- Practice martial arts. Martial arts can improve focus and mindfulness.
The Diet Linked To 40% Higher Depression Risk
December 24, 2018
|A diet of ‘inflammatory foods’ is linked to a 40% higher risk of depression, new research concludes.|
Common inflammatory foods include fast food, cake and processed meats. These all have high levels of saturated fats, cholesterol and carbohydrate.
Fast foods and the like cause excess inflammation in the body, which is linked to depression. An anti-inflammatory diet includes more vitamins, fibre and unsaturated fats.
The Mediterranean diet, containing tomatoes, green vegetables, olive oil and fatty fish is anti-inflammatory.
The conclusions come a review of 11 separate studies that included over 100,000 people living in the US, Australia and Europe. Everyone reported how inflammatory their diet was, as well as any depression symptoms.
The results showed that people eating ‘pro-inflammatory’ diets had a 40% higher risk of developing depression or depressive symptoms.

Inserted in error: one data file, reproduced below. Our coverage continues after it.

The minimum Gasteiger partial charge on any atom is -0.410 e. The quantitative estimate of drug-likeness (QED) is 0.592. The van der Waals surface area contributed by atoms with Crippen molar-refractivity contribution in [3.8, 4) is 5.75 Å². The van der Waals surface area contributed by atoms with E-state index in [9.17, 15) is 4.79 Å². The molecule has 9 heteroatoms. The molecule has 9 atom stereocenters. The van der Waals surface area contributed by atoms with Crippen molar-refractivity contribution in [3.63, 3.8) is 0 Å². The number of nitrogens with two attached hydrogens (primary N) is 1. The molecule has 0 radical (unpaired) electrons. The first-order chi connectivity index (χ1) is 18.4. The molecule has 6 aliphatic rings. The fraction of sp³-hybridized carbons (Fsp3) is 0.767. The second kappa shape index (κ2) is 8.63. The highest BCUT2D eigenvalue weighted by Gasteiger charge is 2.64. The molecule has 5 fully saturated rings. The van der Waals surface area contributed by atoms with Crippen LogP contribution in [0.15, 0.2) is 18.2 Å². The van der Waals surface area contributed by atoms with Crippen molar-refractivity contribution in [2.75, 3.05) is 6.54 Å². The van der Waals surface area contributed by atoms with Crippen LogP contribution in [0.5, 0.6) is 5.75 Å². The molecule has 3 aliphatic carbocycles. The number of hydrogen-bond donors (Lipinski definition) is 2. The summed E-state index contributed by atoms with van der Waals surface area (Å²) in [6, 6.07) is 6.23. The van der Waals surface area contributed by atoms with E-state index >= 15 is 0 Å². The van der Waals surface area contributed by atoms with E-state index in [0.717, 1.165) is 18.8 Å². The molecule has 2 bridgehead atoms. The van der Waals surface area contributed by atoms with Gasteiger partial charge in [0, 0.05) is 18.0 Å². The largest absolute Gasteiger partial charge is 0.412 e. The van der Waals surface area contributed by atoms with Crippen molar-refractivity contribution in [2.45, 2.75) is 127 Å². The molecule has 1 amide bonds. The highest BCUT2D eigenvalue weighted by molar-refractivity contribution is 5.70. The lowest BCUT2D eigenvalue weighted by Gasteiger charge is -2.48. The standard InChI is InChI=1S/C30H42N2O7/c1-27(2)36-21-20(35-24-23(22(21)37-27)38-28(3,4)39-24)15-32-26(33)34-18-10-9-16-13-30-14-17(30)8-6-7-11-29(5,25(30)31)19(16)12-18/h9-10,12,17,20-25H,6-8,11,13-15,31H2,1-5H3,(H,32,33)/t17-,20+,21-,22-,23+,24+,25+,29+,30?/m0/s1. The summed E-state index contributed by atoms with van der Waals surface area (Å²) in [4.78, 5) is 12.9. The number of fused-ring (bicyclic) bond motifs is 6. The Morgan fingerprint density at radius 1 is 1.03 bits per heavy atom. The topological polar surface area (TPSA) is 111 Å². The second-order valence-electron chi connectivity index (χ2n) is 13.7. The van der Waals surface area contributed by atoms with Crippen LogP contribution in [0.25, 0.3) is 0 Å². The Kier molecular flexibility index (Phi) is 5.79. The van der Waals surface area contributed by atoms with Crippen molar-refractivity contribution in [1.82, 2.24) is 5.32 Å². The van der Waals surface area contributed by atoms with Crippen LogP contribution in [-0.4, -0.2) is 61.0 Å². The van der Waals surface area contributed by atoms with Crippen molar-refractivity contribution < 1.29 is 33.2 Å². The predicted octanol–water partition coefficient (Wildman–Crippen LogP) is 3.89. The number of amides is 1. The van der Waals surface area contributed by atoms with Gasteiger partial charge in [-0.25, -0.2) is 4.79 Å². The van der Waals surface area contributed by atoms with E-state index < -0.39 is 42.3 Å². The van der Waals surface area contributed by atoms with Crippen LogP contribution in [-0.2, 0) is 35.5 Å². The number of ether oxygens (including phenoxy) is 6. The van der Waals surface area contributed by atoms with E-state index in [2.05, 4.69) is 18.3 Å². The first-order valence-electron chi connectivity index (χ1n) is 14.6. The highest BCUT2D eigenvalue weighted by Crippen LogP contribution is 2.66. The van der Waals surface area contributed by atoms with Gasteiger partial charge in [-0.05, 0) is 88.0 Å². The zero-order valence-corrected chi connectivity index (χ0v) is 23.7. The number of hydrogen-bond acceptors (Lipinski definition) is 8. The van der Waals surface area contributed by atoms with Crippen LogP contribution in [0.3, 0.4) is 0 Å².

The same was true for young and old.
Inflammation is how the body protects itself against toxins.
However, brain cells are killed when the body remains in a constant state of high alert, while fighting toxins.
Dr. Steven Bradburn, study co-author, said, “These results have tremendous clinical potential for the treatment of depression, and if it holds true, other diseases such as Alzheimer’s which also have an underlying inflammatory component. Simply changing what we eat may be a cheaper alternative to pharmacological interventions, which often come with side-effects. This work builds on recent advances in the field by others, including the first ever clinical trial into dietary interventions for treating depression, which have shown beneficial improvements in depressive symptoms. It should be stressed, however, that our findings are an association, rather than causality.
Further work is needed to confirm the efficacy of modulating dietary patterns in treating depression with relation to inflammation.”
Upcoming Session Dates for
The Sensory Learning Program:
Monday, March 4
Friday, March 15
Monday, March 25
Friday, April 5
SIRRI offers these services
for both children & adults:
- Neurofeedback & Biofeedback
- QEEG / Brain Mapping
- Cognitive Retraining: memory, processing & problem solving skills
- Attention, Concentration & Focus Training
- Auditory & Visual Processing
- Reading Development: fluency & comprehension
- Balance, Coordination & Motor Planning Development
- Stress & Anxiety Management
- Peak/Optimal Performance
- FREE Health Assessments
- Health Coaching